Since that time, the camp has changed hands a number of times. Betty Roberts, one-time Oregon Secretary of State, owned it for a while. One of the owners, Sue Sherman, was a camper, counselor and then owner, and sold it to Edie and Ted Jones in 1990, and is now being directed by Charlie Anderson.
Ray Hatton, in his book, “Oregon’s Sisters Country” talks about the beginning of Camp Tamarack, quoting the Bend Bulletin of August 20, 1952:
“The two young women hiked hills, with packs on their backs, looking for just the right place. Some (places) were too ‘civilized,’ and others were too remote. Some of the lakes were too cold for swimming, and some were too hazardous. Some were ideal as undeveloped recreation spots, but didn’t lend themselves to building programs. And so it went…”
And then Donna Gill and Lucille Murphy found Dark Lake.
Camp Tamarack will again come alive to the shouts and laughter of children learning about life in the outdoors. The camp co-ed, and will become a center for outdoor education for fifth- and sixth-graders from schools in Central Oregon.
The non-profit organization, On Belay TY, which Charlie Anderson and his family and friends established, will be the main driver. On Belay was named in honor of Charlie’s brother, Tyler, who died in a climbing accident in Peru in 2010. (visit onbelayty.org).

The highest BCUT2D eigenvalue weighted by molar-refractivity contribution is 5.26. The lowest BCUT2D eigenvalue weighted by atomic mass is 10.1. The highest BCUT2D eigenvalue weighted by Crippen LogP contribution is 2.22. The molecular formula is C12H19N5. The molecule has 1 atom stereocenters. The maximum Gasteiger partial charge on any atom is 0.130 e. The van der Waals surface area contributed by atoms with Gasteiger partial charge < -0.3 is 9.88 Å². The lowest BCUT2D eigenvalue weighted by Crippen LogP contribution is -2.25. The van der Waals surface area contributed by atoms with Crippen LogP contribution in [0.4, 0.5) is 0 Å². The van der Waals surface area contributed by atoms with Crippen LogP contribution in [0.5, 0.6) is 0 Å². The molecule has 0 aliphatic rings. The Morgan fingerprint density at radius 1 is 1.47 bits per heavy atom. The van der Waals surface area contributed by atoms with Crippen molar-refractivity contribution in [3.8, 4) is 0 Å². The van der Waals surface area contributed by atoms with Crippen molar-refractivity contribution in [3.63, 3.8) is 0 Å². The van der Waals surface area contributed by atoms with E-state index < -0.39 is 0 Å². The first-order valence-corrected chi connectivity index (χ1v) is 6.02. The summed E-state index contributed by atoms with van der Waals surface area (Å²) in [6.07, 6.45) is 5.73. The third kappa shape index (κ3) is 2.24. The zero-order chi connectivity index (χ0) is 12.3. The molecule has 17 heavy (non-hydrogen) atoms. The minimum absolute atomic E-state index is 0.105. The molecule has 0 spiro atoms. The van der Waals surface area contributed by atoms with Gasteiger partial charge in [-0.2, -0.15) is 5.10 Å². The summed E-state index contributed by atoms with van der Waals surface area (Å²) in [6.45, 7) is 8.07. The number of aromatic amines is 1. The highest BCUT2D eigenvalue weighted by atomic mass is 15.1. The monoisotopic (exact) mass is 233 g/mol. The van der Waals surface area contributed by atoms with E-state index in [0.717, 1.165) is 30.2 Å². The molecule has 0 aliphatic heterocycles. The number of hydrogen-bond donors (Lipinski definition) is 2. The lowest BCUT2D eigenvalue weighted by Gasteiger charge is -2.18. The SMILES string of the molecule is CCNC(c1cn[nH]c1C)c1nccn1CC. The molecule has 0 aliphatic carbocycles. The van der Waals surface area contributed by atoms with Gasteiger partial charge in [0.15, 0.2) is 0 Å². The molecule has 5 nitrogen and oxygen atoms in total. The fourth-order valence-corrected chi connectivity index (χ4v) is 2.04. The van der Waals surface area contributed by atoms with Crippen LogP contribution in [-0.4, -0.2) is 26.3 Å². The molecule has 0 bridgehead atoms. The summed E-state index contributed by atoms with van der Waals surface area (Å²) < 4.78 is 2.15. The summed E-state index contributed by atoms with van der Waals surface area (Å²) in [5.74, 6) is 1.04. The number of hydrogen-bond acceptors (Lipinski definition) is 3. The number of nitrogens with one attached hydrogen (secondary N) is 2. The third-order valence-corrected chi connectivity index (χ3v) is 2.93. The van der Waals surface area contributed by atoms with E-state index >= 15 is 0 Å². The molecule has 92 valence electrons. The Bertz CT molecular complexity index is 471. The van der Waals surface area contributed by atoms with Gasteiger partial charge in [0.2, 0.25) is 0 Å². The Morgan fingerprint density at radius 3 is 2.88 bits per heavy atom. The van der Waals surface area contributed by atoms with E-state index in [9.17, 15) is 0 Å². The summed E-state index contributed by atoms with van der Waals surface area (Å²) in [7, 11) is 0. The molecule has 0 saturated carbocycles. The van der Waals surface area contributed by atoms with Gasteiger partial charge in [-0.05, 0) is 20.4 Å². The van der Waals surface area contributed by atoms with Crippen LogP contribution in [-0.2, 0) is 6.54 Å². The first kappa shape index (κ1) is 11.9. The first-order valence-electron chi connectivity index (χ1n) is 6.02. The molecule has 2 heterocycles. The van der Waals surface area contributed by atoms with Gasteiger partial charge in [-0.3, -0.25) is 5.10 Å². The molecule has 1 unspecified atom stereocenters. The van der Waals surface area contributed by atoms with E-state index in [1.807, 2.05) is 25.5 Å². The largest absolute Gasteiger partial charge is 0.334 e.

Carly’s Kids will also be a major contributor to the camps success. This too is a non-profit started by Kevin, Sandy and Michele Phillips in honor of Carly Phillips, who passed away three years back. According to Anderson, Carly’s Kids helped to send 90 students to outdoor education last year (visit carlyskids.org).
Deschutes Children’s Forest (DCF) has also joined in with Charlie’s dream of making Tamarack an outdoor school center for Central Oregon. As the first nationally recognized children’s forest in the Pacific Northwest, DCF is a coalition of committed and diverse partners. In a unique twist, the health care industry has joined together with educators, natural resource and recreation professionals working with conservationists to develop the Deschutes Children’s Forest for the benefit of healthy minds, healthy bodies, and healthy forests.
George Hegarty, of Redmond Proficiency Academy (RPA), is really excited about the possibility of helping Camp Tamarack offer Outdoor Education at Camp Tamarack. Hegarty said:
“The environment and facilities at Camp Tamarack create an ideal outdoor learning space for experiential education. By giving RPA students the ability to be a part of this amazing place as high school assistants, the sense of community and students ‘owning their educations’ that is a large part of our educational mission will be a powerful part of the learning experience for everyone next spring.”
Charlie Anderson sees the dream he and his partners are aiming at this way:
“There are countless benefits to exposing children to the environment in the elementary and secondary years, including an increased focus, a more vivid imagination, better test scores, and a friendlier disposition. Camp Tamarack wants to bring these opportunities and growth to as many children as possible.”